Without the PA Hospital (PAH) and the unique medical technology known as the Gamma Knife, Sunshine Coast mother Debbie Butler may not have got to see her twin girls grow up.
Debbie's journey began in 2017 when she first noticed a melanoma on her chest which had been monitored for changes for many years had become scaly. After having it removed and diagnosed as being at stage 1B, the melanoma would come back in 2019 in her rib and lungs.
The tumours were initially treated with targeted therapy before coming back, this time, even more frighteningly, also in her brain.
Fortunately for the mum to eight-year-old twins Hannah and Gemma, she was able to be treated by state of the art Gamma Knife technology at the PA Hospital's Gamma Knife Centre of Queensland after her treatment team on the Sunshine Coast consulted with oncologists at the PA.
Debbie alongside her partner Adrian and twin daughters Hannah and Gemma
The Gamma Knife (a machine capable of destroying tumours with sub-millimetre accuracy, leaving healthy tissue unharmed) was installed by the Queensland Government in 2015 but received a significant upgrade in 2018 thanks to a significant donation to the PA Research Foundation which allowed it to be able to effectively help treat more patients including those with metastasized melanomas like Debbie. The PA Research Foundation also funded a research assistant who was part of Debbie's treatment team.
"It was when COVID was just starting (in March 2020), and at that stage, I had two very tiny mets (metastatic tumours/lesions) in my brain and they wanted to do gamma knife radiosurgery on the mets," she said.
"We got an MRI and my two mets were now six, and they'd grown, they'd probably doubled in size. Two weeks later, I was at the PA having them treated and the PA's the only public hospital in Australia where I could get gamma knife radiosurgery. Gamma Knife and immunotherapy is the gold standard for melanoma brain mets, it's what you want to be treated with."
Making the journey all the more difficult was the fact she had to battle the COVID-19 pandemic.
"My partner Adrian had to drive me to Brisbane because you can't drive if you've got cancer in your brain. We had to be there at 6AM so we spent the night there before in a hotel," she said.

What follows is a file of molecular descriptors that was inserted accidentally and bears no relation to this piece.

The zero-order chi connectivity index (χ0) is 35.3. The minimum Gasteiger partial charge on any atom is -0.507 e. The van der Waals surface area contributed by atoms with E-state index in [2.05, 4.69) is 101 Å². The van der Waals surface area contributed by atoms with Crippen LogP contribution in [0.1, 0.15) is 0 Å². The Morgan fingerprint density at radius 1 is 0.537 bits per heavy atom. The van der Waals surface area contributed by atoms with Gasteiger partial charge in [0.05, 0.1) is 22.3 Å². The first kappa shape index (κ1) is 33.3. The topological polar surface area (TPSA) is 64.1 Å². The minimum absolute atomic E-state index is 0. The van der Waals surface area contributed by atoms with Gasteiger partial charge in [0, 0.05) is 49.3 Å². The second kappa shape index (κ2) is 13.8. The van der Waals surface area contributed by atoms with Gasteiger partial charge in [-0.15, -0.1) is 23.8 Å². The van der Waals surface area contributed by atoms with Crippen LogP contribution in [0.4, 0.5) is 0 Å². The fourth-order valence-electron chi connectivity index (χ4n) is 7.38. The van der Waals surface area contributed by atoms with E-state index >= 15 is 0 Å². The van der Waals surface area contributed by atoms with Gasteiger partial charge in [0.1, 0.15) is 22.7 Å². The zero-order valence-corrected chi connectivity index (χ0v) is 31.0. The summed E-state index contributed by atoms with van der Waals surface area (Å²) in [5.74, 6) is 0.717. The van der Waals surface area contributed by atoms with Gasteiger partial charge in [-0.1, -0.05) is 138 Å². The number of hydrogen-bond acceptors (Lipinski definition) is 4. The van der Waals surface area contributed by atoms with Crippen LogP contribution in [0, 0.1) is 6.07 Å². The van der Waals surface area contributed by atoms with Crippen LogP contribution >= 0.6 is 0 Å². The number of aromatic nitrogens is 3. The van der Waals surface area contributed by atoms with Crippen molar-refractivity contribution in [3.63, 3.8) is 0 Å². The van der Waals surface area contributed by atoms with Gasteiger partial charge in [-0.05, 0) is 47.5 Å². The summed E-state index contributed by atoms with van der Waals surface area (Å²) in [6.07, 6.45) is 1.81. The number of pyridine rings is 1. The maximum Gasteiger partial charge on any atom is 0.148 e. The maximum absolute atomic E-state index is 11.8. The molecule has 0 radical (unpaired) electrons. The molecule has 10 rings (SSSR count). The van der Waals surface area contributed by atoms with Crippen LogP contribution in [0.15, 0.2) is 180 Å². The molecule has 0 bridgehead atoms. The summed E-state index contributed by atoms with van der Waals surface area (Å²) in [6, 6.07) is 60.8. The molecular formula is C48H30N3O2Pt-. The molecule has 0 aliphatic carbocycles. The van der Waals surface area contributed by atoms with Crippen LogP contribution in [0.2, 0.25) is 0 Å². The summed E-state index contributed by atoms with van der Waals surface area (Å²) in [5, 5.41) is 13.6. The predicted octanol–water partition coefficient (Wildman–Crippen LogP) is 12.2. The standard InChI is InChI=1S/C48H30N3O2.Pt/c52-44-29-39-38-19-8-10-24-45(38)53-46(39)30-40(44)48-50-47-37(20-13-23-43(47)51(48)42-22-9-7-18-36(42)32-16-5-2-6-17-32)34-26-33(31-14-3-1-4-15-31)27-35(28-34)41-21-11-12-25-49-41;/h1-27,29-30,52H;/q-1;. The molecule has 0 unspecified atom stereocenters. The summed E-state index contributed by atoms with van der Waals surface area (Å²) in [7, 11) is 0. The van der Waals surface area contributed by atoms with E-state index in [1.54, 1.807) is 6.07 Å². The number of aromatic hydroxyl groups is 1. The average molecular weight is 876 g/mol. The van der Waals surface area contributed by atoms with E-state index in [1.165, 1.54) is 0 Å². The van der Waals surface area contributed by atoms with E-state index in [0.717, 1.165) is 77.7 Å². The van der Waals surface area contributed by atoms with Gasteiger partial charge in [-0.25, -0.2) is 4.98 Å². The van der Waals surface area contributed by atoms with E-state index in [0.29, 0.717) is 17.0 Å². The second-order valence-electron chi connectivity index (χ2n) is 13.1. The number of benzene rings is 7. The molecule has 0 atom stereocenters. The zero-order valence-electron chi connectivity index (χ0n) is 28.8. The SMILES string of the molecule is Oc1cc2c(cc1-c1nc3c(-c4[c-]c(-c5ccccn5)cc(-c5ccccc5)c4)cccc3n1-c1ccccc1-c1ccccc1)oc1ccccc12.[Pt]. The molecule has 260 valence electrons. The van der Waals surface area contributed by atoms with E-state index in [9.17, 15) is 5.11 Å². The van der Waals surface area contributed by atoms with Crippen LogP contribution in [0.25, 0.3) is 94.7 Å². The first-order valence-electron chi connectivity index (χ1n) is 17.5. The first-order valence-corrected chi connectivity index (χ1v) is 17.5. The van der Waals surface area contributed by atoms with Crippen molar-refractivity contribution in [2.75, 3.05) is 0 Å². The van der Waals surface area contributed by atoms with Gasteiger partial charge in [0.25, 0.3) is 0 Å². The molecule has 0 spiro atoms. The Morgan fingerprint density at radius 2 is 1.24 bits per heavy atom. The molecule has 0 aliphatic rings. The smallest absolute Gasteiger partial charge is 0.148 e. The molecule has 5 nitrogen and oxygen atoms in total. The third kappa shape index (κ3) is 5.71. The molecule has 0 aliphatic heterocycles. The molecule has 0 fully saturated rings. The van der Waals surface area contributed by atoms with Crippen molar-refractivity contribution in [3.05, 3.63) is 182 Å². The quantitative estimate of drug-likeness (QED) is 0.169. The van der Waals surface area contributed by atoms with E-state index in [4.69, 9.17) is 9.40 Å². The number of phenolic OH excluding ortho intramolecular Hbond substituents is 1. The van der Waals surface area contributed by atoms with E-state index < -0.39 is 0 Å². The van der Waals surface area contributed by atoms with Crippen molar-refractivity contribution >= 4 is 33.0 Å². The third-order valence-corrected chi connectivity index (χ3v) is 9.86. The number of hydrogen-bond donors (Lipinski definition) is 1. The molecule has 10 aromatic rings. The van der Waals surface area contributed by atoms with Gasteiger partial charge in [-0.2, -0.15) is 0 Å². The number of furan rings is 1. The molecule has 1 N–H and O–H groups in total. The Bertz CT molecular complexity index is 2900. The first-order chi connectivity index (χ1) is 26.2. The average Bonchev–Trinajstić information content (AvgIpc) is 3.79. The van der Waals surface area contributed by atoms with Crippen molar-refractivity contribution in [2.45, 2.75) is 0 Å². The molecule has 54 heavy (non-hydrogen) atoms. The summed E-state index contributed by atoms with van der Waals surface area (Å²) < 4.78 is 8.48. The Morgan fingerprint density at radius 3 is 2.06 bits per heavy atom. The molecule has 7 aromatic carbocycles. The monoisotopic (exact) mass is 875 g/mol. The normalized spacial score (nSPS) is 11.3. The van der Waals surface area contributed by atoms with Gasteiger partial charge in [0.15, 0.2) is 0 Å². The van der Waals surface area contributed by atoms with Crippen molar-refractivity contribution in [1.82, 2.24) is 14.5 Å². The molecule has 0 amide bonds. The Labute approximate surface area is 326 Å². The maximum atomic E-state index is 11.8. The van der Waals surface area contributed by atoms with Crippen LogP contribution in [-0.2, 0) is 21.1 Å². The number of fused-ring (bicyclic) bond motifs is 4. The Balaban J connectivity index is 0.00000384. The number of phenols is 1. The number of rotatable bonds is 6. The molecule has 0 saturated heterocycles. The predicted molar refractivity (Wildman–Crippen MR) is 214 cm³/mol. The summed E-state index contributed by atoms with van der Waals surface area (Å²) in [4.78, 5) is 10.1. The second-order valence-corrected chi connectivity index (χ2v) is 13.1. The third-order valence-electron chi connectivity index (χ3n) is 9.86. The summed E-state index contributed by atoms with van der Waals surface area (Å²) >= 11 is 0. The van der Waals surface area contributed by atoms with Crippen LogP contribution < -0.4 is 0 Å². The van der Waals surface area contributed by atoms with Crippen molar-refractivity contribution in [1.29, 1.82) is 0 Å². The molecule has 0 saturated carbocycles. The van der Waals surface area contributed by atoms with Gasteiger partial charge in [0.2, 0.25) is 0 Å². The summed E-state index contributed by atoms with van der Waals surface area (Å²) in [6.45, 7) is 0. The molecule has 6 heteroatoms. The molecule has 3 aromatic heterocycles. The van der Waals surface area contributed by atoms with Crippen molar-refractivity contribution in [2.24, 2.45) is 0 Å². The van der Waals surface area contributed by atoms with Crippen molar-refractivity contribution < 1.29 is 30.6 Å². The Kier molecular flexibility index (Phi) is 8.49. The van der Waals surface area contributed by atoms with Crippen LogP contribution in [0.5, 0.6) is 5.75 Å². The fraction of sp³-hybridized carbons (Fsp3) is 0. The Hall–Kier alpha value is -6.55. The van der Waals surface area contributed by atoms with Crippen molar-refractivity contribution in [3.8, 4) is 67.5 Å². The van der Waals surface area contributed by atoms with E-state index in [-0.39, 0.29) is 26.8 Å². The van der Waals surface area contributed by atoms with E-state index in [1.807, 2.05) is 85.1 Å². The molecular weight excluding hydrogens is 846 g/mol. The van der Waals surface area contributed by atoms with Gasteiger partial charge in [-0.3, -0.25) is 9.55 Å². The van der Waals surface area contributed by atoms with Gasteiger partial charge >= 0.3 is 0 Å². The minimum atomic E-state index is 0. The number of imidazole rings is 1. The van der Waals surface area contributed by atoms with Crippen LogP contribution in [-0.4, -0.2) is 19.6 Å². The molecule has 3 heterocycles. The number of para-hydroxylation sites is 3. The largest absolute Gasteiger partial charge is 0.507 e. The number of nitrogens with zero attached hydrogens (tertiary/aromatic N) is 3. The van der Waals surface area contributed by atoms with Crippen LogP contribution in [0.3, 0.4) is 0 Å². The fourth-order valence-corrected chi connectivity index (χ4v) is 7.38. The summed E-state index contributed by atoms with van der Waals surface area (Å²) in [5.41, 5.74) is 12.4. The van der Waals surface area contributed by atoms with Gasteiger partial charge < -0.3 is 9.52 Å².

"My family couldn't be with me in the hospital because of CoVID-19. My partner couldn't take the girls to a park, or to the hospital to be with me, and he couldn't take them to visit a friend because at that stage where we all in lockdown, you couldn't visit friends.
After coming to the PA in April, she was told by her treatment team that had one of her lesions grown any more, it would have been inoperable.
"It was very scary, the oncologist came out and had a talk to me about how much they'd grown, how aggressive my cancer was," she said.
"But they screwed the frame to my head, put me into the Gamma Knife machine, and began treating my mets."
After surgery, Debbie returned home to the Sunshine Coast, where she would have to return to hospital that same night with swelling on the brain. However, after initial concerns from doctors that the Gamma Knife surgery had been unsuccessful, the PA Hospital was able to allay her fears.
"At one stage, I lost a lot of cognitive function. I couldn't read or use my phone. I couldn't remember my children's birth date or tell you what month of the year came after May. I knew there was a month and it started with a J, but I didn't know what it was called," she said.
"My medical team on the Sunshine Coast ordered tests and the MRI done at the Nambour Hospital suggested the surgery had not been successful and my mets were growing, that they were larger. I was referred back to the PA Hospital to see if they could do anything else.
"The PA team brought me back to Brisbane for a FET PET scan, it's better than an MRI because the tracer used in a FET PET Scan only shows cancer. The FET PET report from the PA identified it wasn't disease progression. The treatment had been successful, and my difficulties were caused by oedema.
"After about four weeks, the cognitive decline turned around, and slowly I started to be able to read again. I could work the words out by spelling them out loud. It was a great relief and now I'm almost back to normal."
"It was a tough time and it was tough on our children. They could certainly see my decline. I couldn't read to them anymore. I would tell them things that didn't make sense. For a couple of weeks there I could barely get out of bed. They had to give up ballet, swimming, and tutoring because Mummy couldn't take them, and Dad was at work. It certainly was a big change for them, but I tell you what, we're all so happy that my cancer is gone."
After facing a terrifying prognosis of three to four months left to live, Debbie is now currently cancer free thanks to the gold standard treatment of Gamma Knife and Immunotherapy. Her profound response to treatment means the likelihood of recurrence is very low.
"I just think it's great that you've helped provide that equipment for the hospital. It saved my life."
Help secure lifechanging technology like the Gamma Knife by donating here.